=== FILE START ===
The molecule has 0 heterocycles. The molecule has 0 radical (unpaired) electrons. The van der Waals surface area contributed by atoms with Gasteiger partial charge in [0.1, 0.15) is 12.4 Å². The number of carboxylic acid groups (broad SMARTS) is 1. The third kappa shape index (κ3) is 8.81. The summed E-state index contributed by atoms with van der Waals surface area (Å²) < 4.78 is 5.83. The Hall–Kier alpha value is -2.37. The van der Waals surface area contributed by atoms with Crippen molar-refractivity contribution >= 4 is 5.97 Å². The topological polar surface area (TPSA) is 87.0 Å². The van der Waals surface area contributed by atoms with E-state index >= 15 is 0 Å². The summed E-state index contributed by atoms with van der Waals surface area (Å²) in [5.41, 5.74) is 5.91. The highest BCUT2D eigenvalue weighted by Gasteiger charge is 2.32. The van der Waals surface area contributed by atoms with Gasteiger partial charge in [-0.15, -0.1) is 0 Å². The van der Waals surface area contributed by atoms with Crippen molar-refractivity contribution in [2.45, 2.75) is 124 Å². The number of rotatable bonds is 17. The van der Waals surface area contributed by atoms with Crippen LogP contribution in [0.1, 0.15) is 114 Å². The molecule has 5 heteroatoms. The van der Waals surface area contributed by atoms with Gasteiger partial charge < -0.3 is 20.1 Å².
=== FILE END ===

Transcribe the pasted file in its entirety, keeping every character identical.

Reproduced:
The molecule has 0 heterocycles. The molecule has 0 radical (unpaired) electrons. The van der Waals surface area contributed by atoms with Gasteiger partial charge in [0.1, 0.15) is 12.4 Å². The number of carboxylic acid groups (broad SMARTS) is 1. The third kappa shape index (κ3) is 8.81. The summed E-state index contributed by atoms with van der Waals surface area (Å²) < 4.78 is 5.83. The Hall–Kier alpha value is -2.37. The van der Waals surface area contributed by atoms with Crippen molar-refractivity contribution >= 4 is 5.97 Å². The topological polar surface area (TPSA) is 87.0 Å². The van der Waals surface area contributed by atoms with E-state index >= 15 is 0 Å². The summed E-state index contributed by atoms with van der Waals surface area (Å²) in [5.41, 5.74) is 5.91. The highest BCUT2D eigenvalue weighted by Gasteiger charge is 2.32. The van der Waals surface area contributed by atoms with Gasteiger partial charge in [-0.15, -0.1) is 0 Å². The van der Waals surface area contributed by atoms with Crippen molar-refractivity contribution in [2.45, 2.75) is 124 Å². The number of rotatable bonds is 17. The van der Waals surface area contributed by atoms with Crippen LogP contribution in [0.1, 0.15) is 114 Å². The molecule has 5 heteroatoms. The van der Waals surface area contributed by atoms with Gasteiger partial charge < -0.3 is 20.1 Å².